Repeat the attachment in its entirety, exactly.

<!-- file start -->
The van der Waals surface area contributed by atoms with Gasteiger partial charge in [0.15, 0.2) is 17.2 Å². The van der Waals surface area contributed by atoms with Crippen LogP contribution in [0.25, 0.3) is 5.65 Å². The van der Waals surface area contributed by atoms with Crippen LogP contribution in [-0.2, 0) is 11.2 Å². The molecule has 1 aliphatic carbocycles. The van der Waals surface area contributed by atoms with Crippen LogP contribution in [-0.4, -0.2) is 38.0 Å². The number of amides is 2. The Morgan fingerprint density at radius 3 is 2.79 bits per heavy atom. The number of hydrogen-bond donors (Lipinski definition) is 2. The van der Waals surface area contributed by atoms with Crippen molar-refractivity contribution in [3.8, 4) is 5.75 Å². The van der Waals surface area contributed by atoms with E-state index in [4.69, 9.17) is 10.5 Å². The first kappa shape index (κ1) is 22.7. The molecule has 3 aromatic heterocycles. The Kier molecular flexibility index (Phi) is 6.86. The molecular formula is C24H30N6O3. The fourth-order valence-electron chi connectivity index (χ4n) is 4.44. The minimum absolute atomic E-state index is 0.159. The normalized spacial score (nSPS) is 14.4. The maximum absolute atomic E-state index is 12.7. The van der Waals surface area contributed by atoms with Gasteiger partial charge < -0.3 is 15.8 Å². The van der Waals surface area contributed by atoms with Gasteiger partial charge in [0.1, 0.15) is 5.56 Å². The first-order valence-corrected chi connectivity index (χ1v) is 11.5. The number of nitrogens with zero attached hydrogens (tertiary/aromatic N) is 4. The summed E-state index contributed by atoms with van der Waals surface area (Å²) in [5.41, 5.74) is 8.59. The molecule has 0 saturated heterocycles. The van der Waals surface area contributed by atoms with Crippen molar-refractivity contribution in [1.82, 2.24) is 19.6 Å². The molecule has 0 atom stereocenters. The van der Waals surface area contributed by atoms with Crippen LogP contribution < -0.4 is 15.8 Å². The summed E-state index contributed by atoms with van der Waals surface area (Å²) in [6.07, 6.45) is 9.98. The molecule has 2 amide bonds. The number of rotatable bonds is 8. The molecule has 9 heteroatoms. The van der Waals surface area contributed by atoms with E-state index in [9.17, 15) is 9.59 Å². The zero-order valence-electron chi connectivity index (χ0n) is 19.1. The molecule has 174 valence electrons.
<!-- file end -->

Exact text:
The van der Waals surface area contributed by atoms with Gasteiger partial charge in [0.15, 0.2) is 17.2 Å². The van der Waals surface area contributed by atoms with Crippen LogP contribution in [0.25, 0.3) is 5.65 Å². The van der Waals surface area contributed by atoms with Crippen LogP contribution in [-0.2, 0) is 11.2 Å². The molecule has 1 aliphatic carbocycles. The van der Waals surface area contributed by atoms with Crippen LogP contribution in [-0.4, -0.2) is 38.0 Å². The number of amides is 2. The Morgan fingerprint density at radius 3 is 2.79 bits per heavy atom. The number of hydrogen-bond donors (Lipinski definition) is 2. The van der Waals surface area contributed by atoms with Crippen molar-refractivity contribution in [3.8, 4) is 5.75 Å². The van der Waals surface area contributed by atoms with E-state index in [4.69, 9.17) is 10.5 Å². The first kappa shape index (κ1) is 22.7. The molecule has 3 aromatic heterocycles. The Kier molecular flexibility index (Phi) is 6.86. The molecular formula is C24H30N6O3. The fourth-order valence-electron chi connectivity index (χ4n) is 4.44. The minimum absolute atomic E-state index is 0.159. The normalized spacial score (nSPS) is 14.4. The maximum absolute atomic E-state index is 12.7. The van der Waals surface area contributed by atoms with Gasteiger partial charge < -0.3 is 15.8 Å². The van der Waals surface area contributed by atoms with Gasteiger partial charge in [0.1, 0.15) is 5.56 Å². The first-order valence-corrected chi connectivity index (χ1v) is 11.5. The number of nitrogens with zero attached hydrogens (tertiary/aromatic N) is 4. The summed E-state index contributed by atoms with van der Waals surface area (Å²) in [5.41, 5.74) is 8.59. The molecule has 0 saturated heterocycles. The van der Waals surface area contributed by atoms with Crippen molar-refractivity contribution in [1.82, 2.24) is 19.6 Å². The molecule has 0 atom stereocenters. The van der Waals surface area contributed by atoms with Crippen LogP contribution < -0.4 is 15.8 Å². The summed E-state index contributed by atoms with van der Waals surface area (Å²) in [6.07, 6.45) is 9.98. The molecule has 2 amide bonds. The number of rotatable bonds is 8. The molecule has 9 heteroatoms. The van der Waals surface area contributed by atoms with E-state index in [9.17, 15) is 9.59 Å². The zero-order valence-electron chi connectivity index (χ0n) is 19.1. The molecule has 174 valence electrons.